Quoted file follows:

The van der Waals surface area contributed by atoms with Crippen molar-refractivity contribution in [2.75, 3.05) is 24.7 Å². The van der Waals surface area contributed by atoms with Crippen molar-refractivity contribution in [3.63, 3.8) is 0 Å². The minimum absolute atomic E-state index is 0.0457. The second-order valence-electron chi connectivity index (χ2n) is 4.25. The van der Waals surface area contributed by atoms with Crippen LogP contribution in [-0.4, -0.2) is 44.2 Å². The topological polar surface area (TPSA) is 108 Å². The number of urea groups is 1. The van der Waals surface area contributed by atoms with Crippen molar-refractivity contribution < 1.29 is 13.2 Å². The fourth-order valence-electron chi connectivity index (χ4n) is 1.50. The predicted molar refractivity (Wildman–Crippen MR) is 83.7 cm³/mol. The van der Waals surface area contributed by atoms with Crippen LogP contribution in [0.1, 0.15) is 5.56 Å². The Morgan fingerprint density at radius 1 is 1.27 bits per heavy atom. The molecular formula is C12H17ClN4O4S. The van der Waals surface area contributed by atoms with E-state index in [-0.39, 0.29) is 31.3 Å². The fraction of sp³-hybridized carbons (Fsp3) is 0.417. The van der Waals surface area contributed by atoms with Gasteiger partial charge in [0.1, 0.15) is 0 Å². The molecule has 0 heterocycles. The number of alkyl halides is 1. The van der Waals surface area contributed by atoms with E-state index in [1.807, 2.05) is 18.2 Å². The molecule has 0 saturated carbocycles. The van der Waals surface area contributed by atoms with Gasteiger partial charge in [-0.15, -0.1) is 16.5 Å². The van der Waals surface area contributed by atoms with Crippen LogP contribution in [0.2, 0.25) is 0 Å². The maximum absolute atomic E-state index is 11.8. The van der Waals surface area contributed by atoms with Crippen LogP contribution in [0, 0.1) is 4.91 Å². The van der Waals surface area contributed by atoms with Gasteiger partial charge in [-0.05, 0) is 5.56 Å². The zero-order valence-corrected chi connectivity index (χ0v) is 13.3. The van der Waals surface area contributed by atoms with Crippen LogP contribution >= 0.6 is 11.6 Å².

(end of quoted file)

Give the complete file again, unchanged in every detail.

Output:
The van der Waals surface area contributed by atoms with Crippen molar-refractivity contribution in [2.75, 3.05) is 24.7 Å². The van der Waals surface area contributed by atoms with Crippen molar-refractivity contribution in [3.63, 3.8) is 0 Å². The minimum absolute atomic E-state index is 0.0457. The second-order valence-electron chi connectivity index (χ2n) is 4.25. The van der Waals surface area contributed by atoms with Crippen LogP contribution in [-0.4, -0.2) is 44.2 Å². The topological polar surface area (TPSA) is 108 Å². The number of urea groups is 1. The van der Waals surface area contributed by atoms with Crippen molar-refractivity contribution < 1.29 is 13.2 Å². The fourth-order valence-electron chi connectivity index (χ4n) is 1.50. The predicted molar refractivity (Wildman–Crippen MR) is 83.7 cm³/mol. The van der Waals surface area contributed by atoms with Crippen LogP contribution in [0.1, 0.15) is 5.56 Å². The Morgan fingerprint density at radius 1 is 1.27 bits per heavy atom. The molecular formula is C12H17ClN4O4S. The van der Waals surface area contributed by atoms with E-state index in [-0.39, 0.29) is 31.3 Å². The fraction of sp³-hybridized carbons (Fsp3) is 0.417. The van der Waals surface area contributed by atoms with Gasteiger partial charge in [0.1, 0.15) is 0 Å². The molecule has 0 heterocycles. The number of alkyl halides is 1. The van der Waals surface area contributed by atoms with E-state index in [1.807, 2.05) is 18.2 Å². The molecule has 0 saturated carbocycles. The van der Waals surface area contributed by atoms with Gasteiger partial charge in [-0.15, -0.1) is 16.5 Å². The van der Waals surface area contributed by atoms with Crippen LogP contribution in [0.2, 0.25) is 0 Å². The maximum absolute atomic E-state index is 11.8. The van der Waals surface area contributed by atoms with Crippen LogP contribution in [0, 0.1) is 4.91 Å². The van der Waals surface area contributed by atoms with Gasteiger partial charge in [-0.05, 0) is 5.56 Å². The zero-order valence-corrected chi connectivity index (χ0v) is 13.3. The van der Waals surface area contributed by atoms with Crippen LogP contribution >= 0.6 is 11.6 Å².